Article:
7 months ago

AD 2016 Q2

As we pointed out in the spring 2013 edition of the Alert Diver, even being a dive buddy has potential legal implications. So, to bump this up a notch, what about the diver training organisations themselves? Where do they stand? How do they relate to South African law? Are they all considered the same under our legal system in spite of the differences in organisational structures and training programmes? How does this affect their respective instructors and trainee divers from a legal perspective? These are not exactly simple questions. It is certainly true that the respective training organisations differ in a number of ways. However, this does not imply that there are necessarily differential legal implications for each of them. In fact, under South African law, the legal principles are common in all matters. Therefore, if you suffer a loss and you (or your estate in the case of a fatality) wish to recover damages, the legal principles would be applied commonly; whether you are driving or diving. Although not a frequent occurrence, there have been quite a number of law suits associated with diving injuries and damages in South Africa. This is not surprising, as the occurrence of law suits is really a function of “numbers”. As training increases, so do the chances of injuries and, with it, the chances of legal recourse. So, it remains wise to insure yourself, your equipment or your business in a proper and effective way. But before getting back to the potential differences amongst the training agencies, let’s first explore the foundational legal principles on which any civil claim would be adjudicated: inherent risk, negligence and duty to take care.


DIVE SLATE Cas Dobbin approaches the anchor hanging from the bow of the wreck PLM 27. JILL HEINERTH 16 | SPRING 2016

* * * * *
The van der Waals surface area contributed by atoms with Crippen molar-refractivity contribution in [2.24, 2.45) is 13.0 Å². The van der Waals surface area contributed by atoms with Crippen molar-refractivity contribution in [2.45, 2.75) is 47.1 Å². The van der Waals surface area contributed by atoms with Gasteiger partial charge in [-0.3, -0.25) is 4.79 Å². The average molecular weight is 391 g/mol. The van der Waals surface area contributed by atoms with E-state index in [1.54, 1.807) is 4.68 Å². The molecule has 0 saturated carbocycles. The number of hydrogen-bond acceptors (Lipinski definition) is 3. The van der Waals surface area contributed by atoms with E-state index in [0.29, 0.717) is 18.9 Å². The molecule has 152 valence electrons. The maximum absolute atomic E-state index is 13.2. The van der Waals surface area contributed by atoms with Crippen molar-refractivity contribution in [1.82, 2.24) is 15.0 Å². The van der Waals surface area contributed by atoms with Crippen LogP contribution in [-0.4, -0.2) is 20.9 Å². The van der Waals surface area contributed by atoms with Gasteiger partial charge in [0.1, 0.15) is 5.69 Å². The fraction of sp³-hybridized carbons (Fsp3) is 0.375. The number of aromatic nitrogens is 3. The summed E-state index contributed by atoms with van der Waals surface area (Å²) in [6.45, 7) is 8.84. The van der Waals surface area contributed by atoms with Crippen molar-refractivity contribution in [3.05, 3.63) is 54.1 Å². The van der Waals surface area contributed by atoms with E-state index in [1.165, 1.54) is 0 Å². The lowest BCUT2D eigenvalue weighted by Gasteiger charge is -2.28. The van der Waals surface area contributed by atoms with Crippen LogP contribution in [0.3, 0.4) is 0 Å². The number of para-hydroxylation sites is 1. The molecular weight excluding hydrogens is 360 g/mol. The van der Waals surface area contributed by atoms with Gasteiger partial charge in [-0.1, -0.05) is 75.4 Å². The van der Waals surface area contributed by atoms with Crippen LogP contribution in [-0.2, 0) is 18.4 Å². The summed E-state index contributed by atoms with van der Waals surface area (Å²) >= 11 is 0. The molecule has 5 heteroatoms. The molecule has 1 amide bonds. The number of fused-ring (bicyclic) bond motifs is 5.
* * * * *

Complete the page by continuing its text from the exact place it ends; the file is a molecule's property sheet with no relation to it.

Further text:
16 EXPLORING THE HEART OF BELL ISLAND | 20 LIONFISH 23 ELEVATING THE STANDARD OF CARE | 26 DAN MEMBER PROFILE 28 PUBLIC SAFETY ANNOUNCEMENT | 29 TRAVEL SMARTER, EDUCATION SPOTLIGHT EXPLORING THE HEART OF BELL ISLAND By Jill Heinerth My heart skips a beat as I descend into the chocolate-brown water at the entrance to the Bell Island mines in Conception Bay, Newfoundland. A freak winter gale has washed more than 3 feet of brown runoff into the mines during the night. Our floating dock is stuck to the ceiling, and the diver prep area is submerged beneath an inflowing river of melted snow. It’s bone-chillingly cold, the visibility is low, and I am lugging a large camera, lights and strobes to capture images in water that I hope will be clear a few hundred feet into the submerged passages. The Royal Canadian Geographical Society has honored our project as its 2016 Expedition of the Year, recognizing our efforts to reveal the unseen depths of Canadian geography. The Explorers Club has granted Flag #80 to our mission, likewise acknowledging the importance of sharing the secret, submerged assets of Bell Island. Few people know that Bell Island was attacked during World War II. In 1942 German U-boats blitzed the island twice in attempts to disrupt the flow of the highgrade iron ore being extracted from the mines. Raiding U-boats sunk the SS Saganaga, the SS Lord Strathcona, the SS Rose Castle and the Free French vessel PLM 27, and they blew up the loading wharf on Bell Island. In all, 70 men were killed, and the region’s inhabitants were awakened to their precarious position on the front lines of the Battle of the Atlantic. The goals of our project are ambitious. We are establishing a visual archive of the history that was submerged when the first mine closed in 1949 and the last mine closed in 1966. With no inventory of mine assets, we’ll be the first to reveal the cultural history that was abandoned when it became too expensive to continue the extraction of ore. In addition to documenting the mechanical and engineering history of the mine, we will be collecting biological samples from ferrous oxidizing bacterial colonies and hydrogen sulfide pools for DNA analysis. For me the greatest revelations of all will come from physiological examinations conducted by a team of scientists led by DAN® research director Neal Pollock, Ph.D. INNER SPACE After each dive we rush to stow our gear as quickly as possible and move up the 650-foot slope to the public museum area of Mine #2. Pollock and Stefanie Martina have set up a makeshift lab where they are poised to poke, prod and query our bodies and minds. I peel off a sweaty heated drysuit undergarment and lay prone on a mattress while Martina preps a cold ultrasound probe to place onto my ribcage. She gently rotates the device to find her landmark, and a miraculous image appears on the screen. I watch my beating heart, the valves of which look like a downward-swimming mermaid in a black void. Martina doesn’t have to tell me that my mermaid is navigating a field of bubbles on the right side of the heart. My decompression stress is clearly visible as rogue white dots that bounce off the walls and move upward on the screen. The first time I see it I am slightly alarmed. I feel great, but Martina informs me I am showing grade IIIb on the scale of bubbles (0, I, II, IIIa, IIIb, IVa, IVb, IVc and V, with 0 being no visible bubbles and V being a whiteout). I assure her that I am an open book and am ready to publicly share every detail of my results. The questions begin pouring out of me: Have I been bubbling for my last 7,000 dives? Is this happening after most or all of my dives, or is it particular to these cold, physical dives? How closely correlated are these bubbles with decompression sickness (DCS)? Pollock is generous with his educational offerings but careful to explain that these investigations are anecdotal. We’re all guinea pigs in this world of technical diving, trying to apply mathematical probabilities to an infinite set of parameters encompassing bodies, plans and diving history. We can’t conclude which of the myriad factors were most important in leading to my bubbles after so few dives — or even know if the bubbles might cause long-term issues — but we can certainly try to reduce stress in future dives in many ways. ALERTDIVER.COM | 17